The BFG Literary Elements


Children's Fiction; Fantasy; Adventure

Setting and Context

England, Giant Country, and Dream Country

Narrator and Point of View

The story is told from the third-person omniscient perspective, but follows the point of view of Sophie, a small orphaned girl.

Tone and Mood

The tone of this story is a dark comedy, at times gruesome in its descriptions of humans being eaten, and at other times whimsical in its treatment of the BFG's linguistic ability. An example of this whimsicality is: "'The human bean,' the Giant went on, 'is coming in dillions of different flavours. For instance, human beans from Wales is tasting very whooshey of fish. There is something very fishy about Wales." (28)

Protagonist and Antagonist

The protagonist is Sophie, and the antagonists are the other nine giants, not including the BFG.

Major Conflict

The major conflict is Sophie's and the BFG's desire to stop the other nine giants from eating human beings. The BFG agrees to help her and they in turn enlist the help of the Queen of England.


Sophie appears at the window of the Queen of England after the BFG gives the Queen a dream. In the dream, Sophie is also sitting at the window and she tells the Queen all about the people-eating giants and how they are responsible for missing people all around the world. The Queen wakes up and finds that her dream is real and she agrees to help Sophie and the BFG.


There is foreshadowing in the way the BFG constantly repeats to Sophie that no human has ever seen him, except her. This repetition foreshadows that by the end of the book, more humans will have seen him. In fact, that is exactly what happens, when Sophie introduces the BFG to the Queen in order to get her to help stop giants from eating humans. By the end of the book, the world's leaders send the BFG many gifts as a thank you for helping stop the giants.


The Queen is annoyed with her maid for dropping her breakfast at the sight of Sophie on her windowsill and expresses this in an understated way. Instead of yelling at or punishing the maid, the Queen reacts subtly: "'I was about to have mine,' the Queen said, 'but Mary dropped it.' The maid gulped" (160). Just the suggestion of the Queen's displeasure is enough to strike fear in the heart of her servants.

Another example of understatement is found on page 166 when the BFG bumps into a chandelier. "A shower of glass fell upon the poor BFG. 'Gunghummers and bogswinkles!' He cried. 'What was that?' 'It was Louis the Fifteenth,' the Queen said, looking slightly put out." Rather than describing the sadness and pique the Queen probably feels upon having such a valuable possession destroyed, the author understates her reaction by simply describing her as slightly put out, or just a little bit sad.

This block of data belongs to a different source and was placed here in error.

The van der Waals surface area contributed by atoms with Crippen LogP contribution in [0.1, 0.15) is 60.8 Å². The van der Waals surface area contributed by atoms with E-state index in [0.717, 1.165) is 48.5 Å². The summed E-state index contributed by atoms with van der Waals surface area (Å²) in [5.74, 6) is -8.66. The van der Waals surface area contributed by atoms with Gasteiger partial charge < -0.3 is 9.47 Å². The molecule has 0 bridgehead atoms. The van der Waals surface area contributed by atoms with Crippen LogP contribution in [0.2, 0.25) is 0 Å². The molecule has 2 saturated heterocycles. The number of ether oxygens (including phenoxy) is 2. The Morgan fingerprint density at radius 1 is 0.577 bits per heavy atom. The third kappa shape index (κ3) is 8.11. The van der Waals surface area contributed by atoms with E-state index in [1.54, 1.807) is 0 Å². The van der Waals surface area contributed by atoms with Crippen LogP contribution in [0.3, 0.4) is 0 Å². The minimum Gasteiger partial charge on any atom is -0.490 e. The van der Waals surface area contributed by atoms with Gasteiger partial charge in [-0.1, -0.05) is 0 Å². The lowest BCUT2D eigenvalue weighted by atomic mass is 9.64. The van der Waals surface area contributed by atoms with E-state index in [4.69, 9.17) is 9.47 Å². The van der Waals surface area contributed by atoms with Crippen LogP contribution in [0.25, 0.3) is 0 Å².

"Human beans from Panama is tasting very strong of hats." (26) This is an allusion to the well-known Panama hat.

There is also an allusion to the fairy tale Jack and the Beanstalk on pages 92 and 93. The dream that the BFG gives to the Fleshlumpeater gives him nightmares of Jack, the giant killer. "'Jack is the only human bean all giants is frightened of,' the BFG told her. 'They is all absolutely terrified of Jack. They is all hearing that Jack is a famous giantkiller'" (92).


"In the moonlight, Sophie caught a glimpse of an enormous long pale wrinkly face with the most enormous ears. The nose was as sharp as a knife, and above the nose there were two bright flashing eyes, and the eyes were staring straight at Sophie. There was a fierce and devilish look about them" (15). This is the first time Sophie sees the BFG.

"The Bloodbottler was a gruesome sight. His skin was reddish-pink. There was black hair sprouting on his chest and arms and on his stomach. His foul face was round and squashy-looking. The eyes were tiny black holes. The nose as small. But the mouth was huge. It spread right across the face almost ear to ear, and it had lips that were like two gigantic purple frankfurters tying one on top of the other. Craggy yellow teeth stuck out between the two purple frankfurter lips, and rivers of spit ran down over the chin" (57). This vivid description gives the reader a good idea of what the Bloodbottler looks like, without us seeing him with our own eyes.


It is a paradox that the 24-foot tall BFG is considered a runt by his peers (36).

It is also a paradox that the BFG doesn't eat humans. He is the only one of his kind, unique among the giants. Every other giant does eat humans.


There is some parallelism in the way that both giants and humans fear each other. Humans fear giants because of how large they are and how they eat people, while giants fear humans because of the stories they have heard about Jack the giantkiller, who is really the boy from Jack and the Beanstalk. This is most clear when the Fleshlumpeater has his nightmare about Jack (92-93).

Metonymy and Synecdoche

Synecdoche: "You is about right! Giants is all cannybully and murderful" (25). The BFG speaks about the nine giants as though they are a single entity when he says "Giants" in the above quote.

Metonymy: "Those brutes out there are bound to catch me sooner or later and have me for tea" (39). Sophie is afraid that the other nine giants will eat her soon for tea. In this case, tea does not mean a cup of tea, but rather the English custom of having an afternoon meal, or tea, at "teatime" or around 4-6pm (Whitehead, NPR).


"Bit's of pale gold were flying among delicate frosty-white flakes of cloud, and over to one side the rim of the morning sun was coming up red as blood." (22)

"She was trembling like a leaf in the wind, and a finger of ice was running up and down the length of her spine." (24)